Often I’m asked, “what’s the difference between consular processing or changing status in the United States?” Consular processing is often required when someone is either out of status in this country and is trying to get an employment type of visa, they’re going home to do provisional waiver, or for the first time in their life they’re applying for a green card, and they’re overseas and going to the consulate. Consular processing is processing your case through the consulate. It’s when you go to the consulate for an interview either to get an immigrant visa, meaning a green card, or a non-immigrant visa, such as an H-1B, a visitor’s visa, a student visa, any of the non-immigrant visas, that you want to come in temporarily to be here in the United States.
You would go for an interview at the consulate to see if you meet the qualifications, and if the consulate thinks that you are, they will issue you a visa. Remember, the consulate is not the Immigration Service. It’s the State Department. I remember, when I first started as an immigration lawyer, that was my “aha!” moment; understanding the difference between the consulate and US Immigration. The State Department issues you the visa, and when you come into the United States, you’re met at the border by Customs Border Patrol under the Department of Homeland Security, two different entities.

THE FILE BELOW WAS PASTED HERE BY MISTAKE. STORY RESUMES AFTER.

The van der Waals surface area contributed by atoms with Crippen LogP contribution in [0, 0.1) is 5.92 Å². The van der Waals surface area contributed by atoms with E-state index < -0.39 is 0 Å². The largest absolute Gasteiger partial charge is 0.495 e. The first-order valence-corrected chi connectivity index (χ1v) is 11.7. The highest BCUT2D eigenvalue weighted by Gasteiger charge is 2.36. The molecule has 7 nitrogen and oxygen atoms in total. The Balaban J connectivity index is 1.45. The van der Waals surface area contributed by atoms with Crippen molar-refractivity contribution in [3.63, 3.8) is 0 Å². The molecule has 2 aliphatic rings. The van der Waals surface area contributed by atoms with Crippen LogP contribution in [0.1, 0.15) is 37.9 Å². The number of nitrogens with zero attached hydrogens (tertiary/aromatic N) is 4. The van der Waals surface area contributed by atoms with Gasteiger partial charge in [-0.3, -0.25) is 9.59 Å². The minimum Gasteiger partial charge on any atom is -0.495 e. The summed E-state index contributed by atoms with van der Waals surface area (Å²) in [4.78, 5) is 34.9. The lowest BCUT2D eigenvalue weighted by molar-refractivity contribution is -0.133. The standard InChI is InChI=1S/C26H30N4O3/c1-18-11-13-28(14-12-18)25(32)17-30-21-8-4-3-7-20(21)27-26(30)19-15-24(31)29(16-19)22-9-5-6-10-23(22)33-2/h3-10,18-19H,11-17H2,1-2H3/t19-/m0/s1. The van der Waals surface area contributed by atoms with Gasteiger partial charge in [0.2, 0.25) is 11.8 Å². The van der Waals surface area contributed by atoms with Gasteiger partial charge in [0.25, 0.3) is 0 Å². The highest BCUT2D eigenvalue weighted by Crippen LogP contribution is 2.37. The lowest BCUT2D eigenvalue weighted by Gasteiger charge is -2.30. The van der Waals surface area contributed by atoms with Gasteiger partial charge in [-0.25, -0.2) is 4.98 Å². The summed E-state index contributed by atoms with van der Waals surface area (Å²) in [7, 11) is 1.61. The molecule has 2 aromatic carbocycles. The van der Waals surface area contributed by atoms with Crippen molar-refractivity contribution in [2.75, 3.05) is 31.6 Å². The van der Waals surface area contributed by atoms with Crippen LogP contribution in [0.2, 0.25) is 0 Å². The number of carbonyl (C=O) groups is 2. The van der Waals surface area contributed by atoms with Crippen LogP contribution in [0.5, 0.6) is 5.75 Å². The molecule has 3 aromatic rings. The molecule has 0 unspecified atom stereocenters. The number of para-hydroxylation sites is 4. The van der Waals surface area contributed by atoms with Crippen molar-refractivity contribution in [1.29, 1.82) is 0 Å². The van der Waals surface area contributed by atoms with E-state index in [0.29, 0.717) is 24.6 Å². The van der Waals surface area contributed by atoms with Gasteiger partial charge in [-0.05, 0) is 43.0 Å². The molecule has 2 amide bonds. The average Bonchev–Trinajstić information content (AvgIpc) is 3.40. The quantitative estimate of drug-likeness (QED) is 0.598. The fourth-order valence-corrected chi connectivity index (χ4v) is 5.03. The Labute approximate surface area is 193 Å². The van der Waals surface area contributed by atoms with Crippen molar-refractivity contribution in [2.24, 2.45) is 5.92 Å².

Consular processing will give you your visa at the State Department, and then when you come in to Immigration in the United Sates, you’ll be greeted by CBP, Customs Border Patrol, under the Department of Homeland Security. Consular processing in short is getting your visa at the consulate overseas.
The Law Office of Cheryl David practices immigration law throughout NYC. If you have questions as to whether consular processing is right for you, or you can maybe change your status in the United States instead of going home, please contact the office to discuss your situation and options.